At MoneyTap, we are on a mission to change this and make credit accessible to those who deserve it. The ubiquitous presence of smartphones and initiatives such as Aadhaar has made it possible for us to develop a truly powerful and disruptive financial instrument. The credit line for consumers with accessibility through an app is a new concept in India and we are excited about the opportunities it can bring to thousands of millions of Indians. MoneyTap is like a friend who gives you money when in need, be it marriage, birth sudden death in family, school fees, hospital bills or sudden cash crunch during the month end. We, at MoneyTap, want to make credit available for deserving and eligible candidates.

Can you share some details about the team behind MoneyTap ?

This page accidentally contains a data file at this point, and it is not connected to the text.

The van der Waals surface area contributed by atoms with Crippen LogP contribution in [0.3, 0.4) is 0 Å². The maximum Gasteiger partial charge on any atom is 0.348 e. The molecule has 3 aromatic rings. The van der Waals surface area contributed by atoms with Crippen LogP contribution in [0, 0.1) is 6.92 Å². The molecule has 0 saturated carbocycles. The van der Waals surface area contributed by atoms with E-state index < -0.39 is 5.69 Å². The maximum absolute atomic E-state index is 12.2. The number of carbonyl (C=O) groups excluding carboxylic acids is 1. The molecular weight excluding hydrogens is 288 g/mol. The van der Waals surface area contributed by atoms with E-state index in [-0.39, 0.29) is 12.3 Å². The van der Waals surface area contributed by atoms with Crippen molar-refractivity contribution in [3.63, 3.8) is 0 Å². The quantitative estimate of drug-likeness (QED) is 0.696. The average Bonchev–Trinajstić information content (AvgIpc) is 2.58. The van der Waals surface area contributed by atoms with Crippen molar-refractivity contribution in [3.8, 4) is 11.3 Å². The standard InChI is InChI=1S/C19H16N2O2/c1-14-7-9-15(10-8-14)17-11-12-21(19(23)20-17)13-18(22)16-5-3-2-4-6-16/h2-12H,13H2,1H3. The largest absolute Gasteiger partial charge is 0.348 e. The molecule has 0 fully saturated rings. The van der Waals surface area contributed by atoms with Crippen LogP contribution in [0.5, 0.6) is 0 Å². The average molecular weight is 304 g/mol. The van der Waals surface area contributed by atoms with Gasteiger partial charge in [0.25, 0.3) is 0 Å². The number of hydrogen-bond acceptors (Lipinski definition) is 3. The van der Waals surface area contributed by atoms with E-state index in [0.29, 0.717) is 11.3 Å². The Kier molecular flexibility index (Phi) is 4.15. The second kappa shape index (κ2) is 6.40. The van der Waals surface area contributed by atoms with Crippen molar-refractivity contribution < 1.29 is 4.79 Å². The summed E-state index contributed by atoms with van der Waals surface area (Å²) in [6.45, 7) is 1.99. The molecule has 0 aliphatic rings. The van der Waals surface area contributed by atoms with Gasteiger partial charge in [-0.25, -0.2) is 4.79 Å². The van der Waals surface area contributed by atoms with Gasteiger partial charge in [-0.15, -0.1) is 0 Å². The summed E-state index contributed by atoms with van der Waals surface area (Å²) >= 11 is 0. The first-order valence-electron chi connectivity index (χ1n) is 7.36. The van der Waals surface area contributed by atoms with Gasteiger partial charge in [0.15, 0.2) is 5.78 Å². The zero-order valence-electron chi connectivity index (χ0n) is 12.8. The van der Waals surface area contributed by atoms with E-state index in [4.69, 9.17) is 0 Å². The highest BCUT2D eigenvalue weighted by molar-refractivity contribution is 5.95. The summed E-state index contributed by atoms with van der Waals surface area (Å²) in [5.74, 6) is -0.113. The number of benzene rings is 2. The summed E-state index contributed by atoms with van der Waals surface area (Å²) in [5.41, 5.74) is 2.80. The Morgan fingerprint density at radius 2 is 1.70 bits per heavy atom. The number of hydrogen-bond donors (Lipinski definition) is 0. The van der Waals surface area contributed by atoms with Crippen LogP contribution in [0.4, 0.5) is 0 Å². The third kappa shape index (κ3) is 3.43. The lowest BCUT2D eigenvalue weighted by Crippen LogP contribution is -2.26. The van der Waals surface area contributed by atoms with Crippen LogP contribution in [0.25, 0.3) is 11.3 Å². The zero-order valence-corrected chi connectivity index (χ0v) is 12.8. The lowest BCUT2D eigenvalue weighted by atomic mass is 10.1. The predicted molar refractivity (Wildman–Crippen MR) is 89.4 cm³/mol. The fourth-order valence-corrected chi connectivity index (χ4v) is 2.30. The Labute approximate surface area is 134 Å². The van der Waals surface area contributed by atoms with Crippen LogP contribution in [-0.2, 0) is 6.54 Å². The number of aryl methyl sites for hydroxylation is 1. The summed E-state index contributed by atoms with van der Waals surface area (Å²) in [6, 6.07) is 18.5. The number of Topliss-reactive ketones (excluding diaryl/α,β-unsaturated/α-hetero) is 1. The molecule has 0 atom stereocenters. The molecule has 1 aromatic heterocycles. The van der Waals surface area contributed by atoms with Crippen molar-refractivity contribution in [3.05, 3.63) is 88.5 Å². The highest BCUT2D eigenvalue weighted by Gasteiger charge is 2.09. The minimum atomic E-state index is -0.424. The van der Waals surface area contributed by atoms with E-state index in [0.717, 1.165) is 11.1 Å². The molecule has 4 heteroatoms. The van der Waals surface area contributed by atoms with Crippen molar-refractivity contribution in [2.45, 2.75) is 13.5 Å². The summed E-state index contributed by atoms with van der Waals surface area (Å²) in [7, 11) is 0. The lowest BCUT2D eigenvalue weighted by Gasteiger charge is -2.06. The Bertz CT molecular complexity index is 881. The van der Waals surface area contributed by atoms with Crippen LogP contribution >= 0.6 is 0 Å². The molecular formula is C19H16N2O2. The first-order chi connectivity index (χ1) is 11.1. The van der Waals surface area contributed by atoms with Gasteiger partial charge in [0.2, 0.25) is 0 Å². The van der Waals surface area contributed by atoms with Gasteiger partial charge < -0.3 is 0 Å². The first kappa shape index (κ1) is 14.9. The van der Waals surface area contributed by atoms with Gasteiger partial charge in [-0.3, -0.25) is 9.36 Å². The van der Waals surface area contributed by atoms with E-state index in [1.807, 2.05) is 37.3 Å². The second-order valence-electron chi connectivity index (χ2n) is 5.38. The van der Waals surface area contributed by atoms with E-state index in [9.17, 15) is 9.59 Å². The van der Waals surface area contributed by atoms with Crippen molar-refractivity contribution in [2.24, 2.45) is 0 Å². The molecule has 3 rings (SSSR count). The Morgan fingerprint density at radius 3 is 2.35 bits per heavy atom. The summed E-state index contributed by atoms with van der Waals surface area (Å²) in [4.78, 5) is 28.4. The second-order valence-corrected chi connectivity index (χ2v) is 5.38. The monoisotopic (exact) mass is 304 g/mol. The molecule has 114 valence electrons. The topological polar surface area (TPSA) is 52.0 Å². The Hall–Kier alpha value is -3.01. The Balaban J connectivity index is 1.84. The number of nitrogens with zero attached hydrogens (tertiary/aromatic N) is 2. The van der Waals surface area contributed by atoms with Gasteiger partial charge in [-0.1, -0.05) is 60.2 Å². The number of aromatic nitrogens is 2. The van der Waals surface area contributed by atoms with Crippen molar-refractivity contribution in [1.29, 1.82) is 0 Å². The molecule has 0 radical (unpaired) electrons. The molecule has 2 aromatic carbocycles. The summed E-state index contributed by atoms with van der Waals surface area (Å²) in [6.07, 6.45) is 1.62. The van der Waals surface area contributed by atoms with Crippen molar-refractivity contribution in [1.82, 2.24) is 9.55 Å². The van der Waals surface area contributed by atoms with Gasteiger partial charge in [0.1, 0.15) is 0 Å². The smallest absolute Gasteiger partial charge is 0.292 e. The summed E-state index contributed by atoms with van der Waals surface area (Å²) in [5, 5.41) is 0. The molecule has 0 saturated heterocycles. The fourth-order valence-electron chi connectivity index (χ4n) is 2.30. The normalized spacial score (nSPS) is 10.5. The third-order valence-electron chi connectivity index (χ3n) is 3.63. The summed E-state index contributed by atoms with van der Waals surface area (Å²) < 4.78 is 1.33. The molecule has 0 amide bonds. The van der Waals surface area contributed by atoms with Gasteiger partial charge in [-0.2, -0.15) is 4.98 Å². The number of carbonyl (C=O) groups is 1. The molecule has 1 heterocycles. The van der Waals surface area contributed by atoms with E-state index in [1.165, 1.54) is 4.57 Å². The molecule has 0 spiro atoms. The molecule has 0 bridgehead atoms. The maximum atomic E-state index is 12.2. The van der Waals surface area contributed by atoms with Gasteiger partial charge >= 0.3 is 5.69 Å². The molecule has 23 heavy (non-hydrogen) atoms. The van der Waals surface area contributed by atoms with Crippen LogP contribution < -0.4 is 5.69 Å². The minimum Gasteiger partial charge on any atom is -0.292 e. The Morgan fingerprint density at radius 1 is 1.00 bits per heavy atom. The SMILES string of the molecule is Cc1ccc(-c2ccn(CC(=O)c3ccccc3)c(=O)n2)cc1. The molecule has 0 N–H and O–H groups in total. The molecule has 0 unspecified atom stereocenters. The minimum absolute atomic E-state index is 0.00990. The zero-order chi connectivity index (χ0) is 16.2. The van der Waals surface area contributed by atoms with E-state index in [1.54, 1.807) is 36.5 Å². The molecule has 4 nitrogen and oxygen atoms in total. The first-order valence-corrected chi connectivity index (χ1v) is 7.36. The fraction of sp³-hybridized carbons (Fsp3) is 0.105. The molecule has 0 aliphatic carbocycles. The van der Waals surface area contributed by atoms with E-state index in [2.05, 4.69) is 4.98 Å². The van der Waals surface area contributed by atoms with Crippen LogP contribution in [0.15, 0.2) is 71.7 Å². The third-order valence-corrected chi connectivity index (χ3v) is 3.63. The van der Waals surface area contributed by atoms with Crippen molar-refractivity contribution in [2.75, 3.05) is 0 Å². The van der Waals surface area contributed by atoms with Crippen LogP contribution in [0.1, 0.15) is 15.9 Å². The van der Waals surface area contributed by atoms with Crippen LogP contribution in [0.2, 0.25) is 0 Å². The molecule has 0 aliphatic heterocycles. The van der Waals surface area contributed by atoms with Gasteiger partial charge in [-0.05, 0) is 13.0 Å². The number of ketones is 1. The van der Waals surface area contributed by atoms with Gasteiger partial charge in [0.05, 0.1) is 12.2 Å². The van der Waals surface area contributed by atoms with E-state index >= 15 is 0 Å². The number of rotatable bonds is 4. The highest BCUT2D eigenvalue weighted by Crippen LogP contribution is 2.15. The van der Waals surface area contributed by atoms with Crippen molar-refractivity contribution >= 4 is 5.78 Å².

MoneyTap is based in Bengaluru and all the three of us have been entrepreneurs before with an IIT/ISB background. Bala has co-founded multiple startups in Silicon Valley including Snapfish [sold to Hewlett Packard], which he helped grow to 100M users and USD 300M in revenue. After moving to India in 2007, he volunteered for UIDAI under Mr. Nandan Nilekani before starting AngelPrime in 2011 [now Prime Venture Partners] where he helped create companies like ZipDial [sold to Twitter], EZETap, Happay, etc.

Kunal [ex Texas Instruments] & Anuj  [ex Airtel & JWT] co-founded Tapstart that grew to 300K users and turned profitable in 2 years. They exited this venture in 2015.

What is the TAM of the consumer debt market that MoneyTap is trying to address ?

Consumer debt is growing fast in India. According to the last available consolidated data from the Reserve Bank of India [RBI],  personal loans Рextended by banks grew at 28.7% in 2015 and credit cards grew at 23.6%. But if we look at the actual numbers, there are just 24 million credit cards for a country of 1.2 billion! Middle income customers making Rs. 25,000 per month or more, facing frequent cash crunch for regular needs like education, medical, birth/death, etc. are not serviced by financial institutions today without putting up collateral such as gold.